Regular readers of SmartPlanet know how much we love cities, transportation and data. How could we resist?
The organization’s new “Global BRT Data” database — produced in conjunction with the BRT Centre of Excellence, naturally — promises to let regular people (and transit wonks) compare BRT systems and bus corridors in 134 cities in 36 countries.
The database tracks 95 different indicators, from system operations to design to cost, with metrics such as number of passengers per day and commercial speed.
(Unfamiliar with Washington, D.C.-based Embarq? They’re a World Resources Institute organization focused on sustainable transport and funded by Shell, Bloomberg, Caterpillar and FedEx.)
Bus Rapid Transit has been somewhat of a critical darling lately as budget-strapped cities seek ways to move more people for less money. One of the best bang-for-the-buck solutions is BRT, which requires the designation of a bus-only lane to keep city buses moving when normal traffic is not.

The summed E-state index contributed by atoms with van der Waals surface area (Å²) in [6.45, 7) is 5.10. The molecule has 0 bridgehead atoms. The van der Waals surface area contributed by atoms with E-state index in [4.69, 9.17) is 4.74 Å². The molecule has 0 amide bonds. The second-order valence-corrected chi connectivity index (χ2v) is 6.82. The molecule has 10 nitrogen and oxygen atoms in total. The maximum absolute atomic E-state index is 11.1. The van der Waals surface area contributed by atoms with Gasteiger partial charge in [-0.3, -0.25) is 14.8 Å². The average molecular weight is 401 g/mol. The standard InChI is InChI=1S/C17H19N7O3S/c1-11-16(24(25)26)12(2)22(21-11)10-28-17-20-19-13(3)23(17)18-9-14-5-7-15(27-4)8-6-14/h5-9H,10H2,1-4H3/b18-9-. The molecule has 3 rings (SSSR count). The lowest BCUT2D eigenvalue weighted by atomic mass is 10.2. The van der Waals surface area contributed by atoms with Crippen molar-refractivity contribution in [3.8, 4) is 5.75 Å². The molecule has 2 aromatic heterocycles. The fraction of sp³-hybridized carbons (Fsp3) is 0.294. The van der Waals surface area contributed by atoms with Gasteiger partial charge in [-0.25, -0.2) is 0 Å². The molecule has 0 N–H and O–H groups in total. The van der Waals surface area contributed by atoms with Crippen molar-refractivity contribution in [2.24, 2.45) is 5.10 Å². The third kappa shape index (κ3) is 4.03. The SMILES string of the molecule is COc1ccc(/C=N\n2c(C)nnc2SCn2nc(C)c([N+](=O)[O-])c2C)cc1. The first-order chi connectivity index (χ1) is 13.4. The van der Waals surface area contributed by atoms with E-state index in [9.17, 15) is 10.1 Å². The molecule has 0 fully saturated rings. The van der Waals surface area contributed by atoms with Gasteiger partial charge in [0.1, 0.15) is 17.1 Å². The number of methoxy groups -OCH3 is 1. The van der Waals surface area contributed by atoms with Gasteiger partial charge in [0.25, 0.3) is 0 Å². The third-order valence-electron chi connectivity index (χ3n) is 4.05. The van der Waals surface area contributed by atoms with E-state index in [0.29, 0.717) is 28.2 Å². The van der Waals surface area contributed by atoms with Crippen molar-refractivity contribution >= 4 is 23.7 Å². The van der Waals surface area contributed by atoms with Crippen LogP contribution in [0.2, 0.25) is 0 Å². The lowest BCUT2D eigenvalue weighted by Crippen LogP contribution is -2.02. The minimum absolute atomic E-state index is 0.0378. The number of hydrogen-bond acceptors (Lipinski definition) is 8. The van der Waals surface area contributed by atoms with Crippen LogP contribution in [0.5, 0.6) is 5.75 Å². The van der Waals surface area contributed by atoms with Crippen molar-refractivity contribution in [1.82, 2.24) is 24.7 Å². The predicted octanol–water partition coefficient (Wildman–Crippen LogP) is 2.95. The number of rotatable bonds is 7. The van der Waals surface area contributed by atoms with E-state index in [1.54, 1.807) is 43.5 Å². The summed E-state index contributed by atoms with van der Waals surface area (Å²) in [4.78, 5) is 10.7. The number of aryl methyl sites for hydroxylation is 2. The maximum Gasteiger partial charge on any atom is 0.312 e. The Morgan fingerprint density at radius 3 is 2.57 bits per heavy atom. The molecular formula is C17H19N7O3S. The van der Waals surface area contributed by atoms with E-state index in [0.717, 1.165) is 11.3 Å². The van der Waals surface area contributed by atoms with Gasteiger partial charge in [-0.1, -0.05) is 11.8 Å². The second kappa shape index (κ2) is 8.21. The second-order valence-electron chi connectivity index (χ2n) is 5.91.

“As the number of BRT systems in the world increases, current, accurate and complete information about existing and planned systems becomes increasingly important but difficult to collect,” Embarq says — so it created the database to share knowledge worldwide, culling data from individual researchers, transit agencies, municipalities and NGOs.
Five fun facts we learned from the database:
- One hundred and twenty-nine new corridors have been implemented worldwide since 2000. Thirty-seven of them have been since 2010.
- Latin American systems move more than 50 percent of global BRT daily passenger trips.
- Twenty-five Brazilian cities have 87 bus corridors, totaling more than 560 kilometers– more than any other country.
- Eighteen of Asia’s 24 BRT systems began operations since 2006.
- Systems in 13 U.S. cities together carry almost 600,000 passenger trips each day.